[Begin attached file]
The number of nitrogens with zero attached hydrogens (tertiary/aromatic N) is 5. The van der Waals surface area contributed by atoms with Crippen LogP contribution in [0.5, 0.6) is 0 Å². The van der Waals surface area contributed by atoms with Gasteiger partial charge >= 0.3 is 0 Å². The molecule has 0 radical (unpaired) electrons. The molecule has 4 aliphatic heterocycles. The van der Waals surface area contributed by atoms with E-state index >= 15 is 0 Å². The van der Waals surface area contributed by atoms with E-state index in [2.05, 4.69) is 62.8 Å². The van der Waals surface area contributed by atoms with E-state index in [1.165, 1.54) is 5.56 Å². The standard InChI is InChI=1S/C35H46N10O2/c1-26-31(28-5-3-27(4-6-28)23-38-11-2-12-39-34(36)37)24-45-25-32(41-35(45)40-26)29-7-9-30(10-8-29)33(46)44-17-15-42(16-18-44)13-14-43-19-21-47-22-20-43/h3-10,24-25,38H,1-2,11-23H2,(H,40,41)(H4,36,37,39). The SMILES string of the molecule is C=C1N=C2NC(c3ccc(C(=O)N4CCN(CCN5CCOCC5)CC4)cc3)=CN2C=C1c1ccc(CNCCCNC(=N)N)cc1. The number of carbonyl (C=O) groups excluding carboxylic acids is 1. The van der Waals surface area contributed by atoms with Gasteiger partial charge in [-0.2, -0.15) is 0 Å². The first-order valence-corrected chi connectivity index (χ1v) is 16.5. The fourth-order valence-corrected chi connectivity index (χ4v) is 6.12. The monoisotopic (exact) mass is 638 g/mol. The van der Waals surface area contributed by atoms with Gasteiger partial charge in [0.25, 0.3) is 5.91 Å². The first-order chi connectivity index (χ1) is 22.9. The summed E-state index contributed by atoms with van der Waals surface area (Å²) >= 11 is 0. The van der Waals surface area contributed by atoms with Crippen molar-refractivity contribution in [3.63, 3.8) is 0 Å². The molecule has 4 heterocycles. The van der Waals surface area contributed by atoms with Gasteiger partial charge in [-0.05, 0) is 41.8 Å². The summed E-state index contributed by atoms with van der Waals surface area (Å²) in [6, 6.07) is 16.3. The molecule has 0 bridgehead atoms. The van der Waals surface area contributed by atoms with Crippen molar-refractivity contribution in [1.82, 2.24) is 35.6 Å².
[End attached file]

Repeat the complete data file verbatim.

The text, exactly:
The number of nitrogens with zero attached hydrogens (tertiary/aromatic N) is 5. The van der Waals surface area contributed by atoms with Crippen LogP contribution in [0.5, 0.6) is 0 Å². The van der Waals surface area contributed by atoms with Gasteiger partial charge >= 0.3 is 0 Å². The molecule has 0 radical (unpaired) electrons. The molecule has 4 aliphatic heterocycles. The van der Waals surface area contributed by atoms with E-state index >= 15 is 0 Å². The van der Waals surface area contributed by atoms with E-state index in [2.05, 4.69) is 62.8 Å². The van der Waals surface area contributed by atoms with E-state index in [1.165, 1.54) is 5.56 Å². The standard InChI is InChI=1S/C35H46N10O2/c1-26-31(28-5-3-27(4-6-28)23-38-11-2-12-39-34(36)37)24-45-25-32(41-35(45)40-26)29-7-9-30(10-8-29)33(46)44-17-15-42(16-18-44)13-14-43-19-21-47-22-20-43/h3-10,24-25,38H,1-2,11-23H2,(H,40,41)(H4,36,37,39). The SMILES string of the molecule is C=C1N=C2NC(c3ccc(C(=O)N4CCN(CCN5CCOCC5)CC4)cc3)=CN2C=C1c1ccc(CNCCCNC(=N)N)cc1. The number of carbonyl (C=O) groups excluding carboxylic acids is 1. The van der Waals surface area contributed by atoms with Gasteiger partial charge in [-0.2, -0.15) is 0 Å². The first-order valence-corrected chi connectivity index (χ1v) is 16.5. The fourth-order valence-corrected chi connectivity index (χ4v) is 6.12. The monoisotopic (exact) mass is 638 g/mol. The van der Waals surface area contributed by atoms with Gasteiger partial charge in [0.25, 0.3) is 5.91 Å². The first-order chi connectivity index (χ1) is 22.9. The summed E-state index contributed by atoms with van der Waals surface area (Å²) >= 11 is 0. The van der Waals surface area contributed by atoms with Crippen molar-refractivity contribution in [3.63, 3.8) is 0 Å². The molecule has 4 heterocycles. The van der Waals surface area contributed by atoms with Gasteiger partial charge in [-0.05, 0) is 41.8 Å². The summed E-state index contributed by atoms with van der Waals surface area (Å²) in [6, 6.07) is 16.3. The molecule has 0 bridgehead atoms. The van der Waals surface area contributed by atoms with Crippen molar-refractivity contribution in [1.82, 2.24) is 35.6 Å².